He’s a Premier League footballer, England international and World Cup hero – but could Harry Maguire be the new face of the £50 note?
Thousands of football fans have backed a petition to put the Leicester City defender, a former Chesterfield school boy, on the note, when it is redesigned by the Bank of England.
RELATED CONTENT: Gary Lineker visits Harry Maguire’s former Chesterfield school - and has kickabout with pupils!
At the time of writing, more than 3,000 people have now signed the Change.org petition – which calls for an image of England’s Maguire riding an inflatable unicorn on to be proudly emblazoned on the new £50.
Maguire vs Margaret Thatcher
Sheffield United manager Chris Wilder is another tongue-in-cheek suggestion for the new note, along with more serious public campaigns for Margaret Thatcher, Princess Diana and Emmeline Pankhurst.
Maguire’s main rival on the petition website at the moment is former Prime Minister Thatcher, with over 8,000 people backing the Iron Lady so far.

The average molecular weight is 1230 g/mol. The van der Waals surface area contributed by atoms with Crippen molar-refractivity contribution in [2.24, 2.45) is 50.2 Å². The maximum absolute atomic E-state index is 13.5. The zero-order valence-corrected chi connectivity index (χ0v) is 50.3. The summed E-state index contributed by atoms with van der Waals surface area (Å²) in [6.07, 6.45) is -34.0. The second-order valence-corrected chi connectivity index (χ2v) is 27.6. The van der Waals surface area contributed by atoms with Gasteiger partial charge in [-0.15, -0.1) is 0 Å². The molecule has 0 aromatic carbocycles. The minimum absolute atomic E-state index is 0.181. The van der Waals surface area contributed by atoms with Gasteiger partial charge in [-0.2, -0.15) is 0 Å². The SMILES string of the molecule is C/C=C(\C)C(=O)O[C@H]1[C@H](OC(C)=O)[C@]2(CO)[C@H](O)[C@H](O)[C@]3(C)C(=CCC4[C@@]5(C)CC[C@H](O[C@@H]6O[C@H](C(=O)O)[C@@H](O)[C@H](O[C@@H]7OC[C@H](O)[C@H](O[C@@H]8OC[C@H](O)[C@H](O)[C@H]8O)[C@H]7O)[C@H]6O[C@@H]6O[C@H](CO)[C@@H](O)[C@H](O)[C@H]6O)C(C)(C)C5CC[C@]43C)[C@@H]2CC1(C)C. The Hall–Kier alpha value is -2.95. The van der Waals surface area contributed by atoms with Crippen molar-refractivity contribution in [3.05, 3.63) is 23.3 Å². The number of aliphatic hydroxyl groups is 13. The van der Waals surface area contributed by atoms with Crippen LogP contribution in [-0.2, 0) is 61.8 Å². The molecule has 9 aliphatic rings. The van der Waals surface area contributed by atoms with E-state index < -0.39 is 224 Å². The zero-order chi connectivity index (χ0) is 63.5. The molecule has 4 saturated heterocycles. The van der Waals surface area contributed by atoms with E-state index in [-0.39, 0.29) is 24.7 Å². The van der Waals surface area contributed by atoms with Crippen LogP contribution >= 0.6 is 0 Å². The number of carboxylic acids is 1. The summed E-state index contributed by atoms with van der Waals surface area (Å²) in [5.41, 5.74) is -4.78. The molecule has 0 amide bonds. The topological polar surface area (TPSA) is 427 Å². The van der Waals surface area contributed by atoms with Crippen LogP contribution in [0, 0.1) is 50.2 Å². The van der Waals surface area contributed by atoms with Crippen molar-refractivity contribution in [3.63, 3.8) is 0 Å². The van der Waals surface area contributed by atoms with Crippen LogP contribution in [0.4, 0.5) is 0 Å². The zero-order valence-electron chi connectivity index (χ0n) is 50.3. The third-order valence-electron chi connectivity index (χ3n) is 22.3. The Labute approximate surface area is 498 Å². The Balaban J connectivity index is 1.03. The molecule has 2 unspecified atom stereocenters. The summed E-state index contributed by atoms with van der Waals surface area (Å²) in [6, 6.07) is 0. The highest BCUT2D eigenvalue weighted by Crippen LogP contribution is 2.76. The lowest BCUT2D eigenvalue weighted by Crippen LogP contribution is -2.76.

The petition for Maguire was started by Jonny Sharples, who wrote: “The Bank of England are redesigning the £50 following the successful redesign of the £5, £10, and £20 notes.
“None of these notes so far have featured a World Cup semi finalist floating on a mythical creature, and in the interests of football’s attempts to come home, who would be more appropriate to feature than Harry Maguire riding an inflatable unicorn?”
Further promoting the humorous campaign, Sharples called for support on Twitter: “This needs to be signed and shared as much as possible.
“We need a genuine national hero on the new £50 – not somebody like Margaret Thatcher, who hasn’t scored a single goal in World Cup knockout match never mind ridden an inflatable unicorn.”
Time for a change?
The £50 note will get a redesign, despite fears it would be scrapped altogether.
A review by the Treasury in March said it was rarely used for daily transactions and was the “currency of corrupt elites”.
Manufacturer Matthew Boulton and engineer James Watt are currently on the £50 tender, but will lose their places when new polymer £20 and £50 notes are introduced from 2020.
The new notes will be more durable, printed in the UK and harder to forge.